Engels on the American Question


Source: Socialist Workers Party Discussion Bulletin, June 1955, from letter to Vincent R. Dunne. Cannon did not succeed in writing his projected "Theses on the Party".
Published in Building the Revolutionary Party, © Resistance Books 1997 Published by Resistance Books 23 Abercrombie St, Chippendale NSW 2008, Permission for on-line publication provided by Resistance Books for use by the James P. Cannon Internet Archive in 2005.
Transcription\HTML Markup: Andrew Pollack

Los Angeles, Calif.
January 14, 1955

Dear Vincent,

... I have been spending a lot of time with Engels. Previously, some of his letters to Sorge and others in the United States were included in the Selected Correspondence of Marx and Engels. They are now all brought together in the new volume, Letters to Americans by Marx and Engels, published last year by International Publishers. During this lull in production I have taken advantage of the opportunity to make a thorough study of them. This volume really should be required reading for all party activists, including especially the students of the Trotsky School.

Engels’s letters are the original and best prescription against sectarianism. They are more than that, however. Engels, in his letters to Sorge, combined his potshots against the sectarian socialists in the United States and Britain with withering blasts against the British Fabians and the petty-bourgeois opportunists in the German party. The innovators and neo-liquidationists—who are all referring to Engels these days—quote only the first part and ignore the second.

I can see a big controversy blowing up around this volume of letters and I intend to take a hand in it. It seems that all the ex-revolutionists, reformed Trotskyists, backsliders and runaways are leaning on Engels. They didn’t get their impulse to capitulate from him; that originated in their own bones, and they are seeking corroboration from Engels after the fact.

They claim his support for their contention—the one thing they all agree on— that it is wrong to try to create a revolutionary party under the present conditions when the number of conscious revolutionists is so limited. This, they all say, is sectarian—not merely the policy and practice of such a party, but a small party’s claim of the right to exist, regardless of its aims and actions.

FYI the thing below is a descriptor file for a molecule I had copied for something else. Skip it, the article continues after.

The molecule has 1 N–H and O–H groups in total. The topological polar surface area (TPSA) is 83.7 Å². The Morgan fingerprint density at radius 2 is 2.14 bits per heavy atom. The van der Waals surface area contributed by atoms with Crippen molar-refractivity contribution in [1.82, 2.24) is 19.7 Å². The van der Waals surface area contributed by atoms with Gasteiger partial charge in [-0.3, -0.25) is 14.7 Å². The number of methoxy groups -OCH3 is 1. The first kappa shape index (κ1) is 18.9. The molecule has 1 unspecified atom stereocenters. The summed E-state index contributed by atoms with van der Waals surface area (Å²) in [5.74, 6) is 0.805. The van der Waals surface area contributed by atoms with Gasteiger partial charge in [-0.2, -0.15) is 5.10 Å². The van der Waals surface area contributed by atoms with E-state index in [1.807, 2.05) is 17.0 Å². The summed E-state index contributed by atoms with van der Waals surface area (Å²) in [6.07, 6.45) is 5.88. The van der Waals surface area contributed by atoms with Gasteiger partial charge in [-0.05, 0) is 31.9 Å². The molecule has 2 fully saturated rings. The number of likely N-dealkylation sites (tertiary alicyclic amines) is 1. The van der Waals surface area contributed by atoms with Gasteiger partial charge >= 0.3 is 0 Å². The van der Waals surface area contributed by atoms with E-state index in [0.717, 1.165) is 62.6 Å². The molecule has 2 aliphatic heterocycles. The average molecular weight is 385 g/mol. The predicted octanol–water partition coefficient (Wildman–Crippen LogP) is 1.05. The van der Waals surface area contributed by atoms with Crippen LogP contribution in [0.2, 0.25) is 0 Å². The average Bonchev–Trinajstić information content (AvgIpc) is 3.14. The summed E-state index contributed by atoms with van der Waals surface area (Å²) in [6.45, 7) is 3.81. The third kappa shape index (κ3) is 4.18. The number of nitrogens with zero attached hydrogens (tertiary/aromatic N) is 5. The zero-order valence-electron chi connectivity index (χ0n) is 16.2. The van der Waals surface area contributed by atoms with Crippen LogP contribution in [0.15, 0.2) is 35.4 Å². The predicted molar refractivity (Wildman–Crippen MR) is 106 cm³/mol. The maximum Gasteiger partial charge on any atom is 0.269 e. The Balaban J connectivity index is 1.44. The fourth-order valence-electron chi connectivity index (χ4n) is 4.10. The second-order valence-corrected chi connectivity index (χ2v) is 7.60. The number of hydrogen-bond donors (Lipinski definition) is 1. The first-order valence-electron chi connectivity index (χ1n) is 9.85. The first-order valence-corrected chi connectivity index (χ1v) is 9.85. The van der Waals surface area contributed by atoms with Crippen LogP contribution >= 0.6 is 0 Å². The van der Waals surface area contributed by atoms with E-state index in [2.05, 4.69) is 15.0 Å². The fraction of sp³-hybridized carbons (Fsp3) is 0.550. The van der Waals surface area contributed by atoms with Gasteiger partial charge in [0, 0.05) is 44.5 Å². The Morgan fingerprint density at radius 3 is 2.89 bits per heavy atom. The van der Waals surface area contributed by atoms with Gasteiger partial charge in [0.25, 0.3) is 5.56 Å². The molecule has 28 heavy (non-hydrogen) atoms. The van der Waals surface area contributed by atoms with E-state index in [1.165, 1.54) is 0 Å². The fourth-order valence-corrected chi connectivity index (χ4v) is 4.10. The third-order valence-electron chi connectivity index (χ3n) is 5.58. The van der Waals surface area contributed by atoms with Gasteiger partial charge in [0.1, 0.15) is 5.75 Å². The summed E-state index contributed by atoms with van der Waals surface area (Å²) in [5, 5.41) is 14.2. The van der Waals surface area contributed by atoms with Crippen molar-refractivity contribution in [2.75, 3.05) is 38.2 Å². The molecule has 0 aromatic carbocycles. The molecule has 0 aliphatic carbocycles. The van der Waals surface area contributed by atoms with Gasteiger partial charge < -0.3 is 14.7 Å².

The Shachtmanites, as well as the Cochranites, refer to Engels on this point. I also noticed an article in the same sense in the new literary-political magazine called Dissent, published by a group of graduate Shachtmanites, professional abstainers, homeless socialists and other political vagabonds who call themselves intellectuals. These birds of passage vary the theme by quoting Marx, having first checked to make sure he is safely dead and unable to take them by the throat.

* * *

Well, as you know, I am on the warpath against any sign or symptom of sectarianism myself. I intend to write about it too, in a “preventative” way, and to appeal to Engels for help. I know that sectarianism—in one form or another—is an ever-present danger to any small organization of revolutionists condemned to isolation by circumstances beyond their control, regardless of their original wishes and intentions. The moment such an organization ceases to think of itself as a part of the working class, which can realize its aims only with and through the working class, and to conduct itself accordingly, it is done for.

The key to Engels’s thought is his striking expression that the conscious socialists should act as a “leaven” in the instinctive and spontaneous movement of the working class. Those are winged words that every party member should memorize. The leaven can help the dough to rise and eventually become a loaf of bread, but can never be a loaf of bread itself.

Every tendency, direct or indirect, of a small revolutionary party to construct a world of its own, outside and apart from the real movement of the workers in the class struggle, is sectarian. Such tendencies can take many forms, and we should not delude ourselves that the well known illustrations exhaust the possibilities.

We have come a long way, I think, from the adventures of the earliest American socialists with separate, self-sufficient colonies of their own outside the prevailing economy, and the experiments of the SLP with pure socialist unions outside the existing labor movement, with all its imperfections. But a self-perfecting “political colony”, attempting to live a life of its own in a world of its own devising, would not be any better.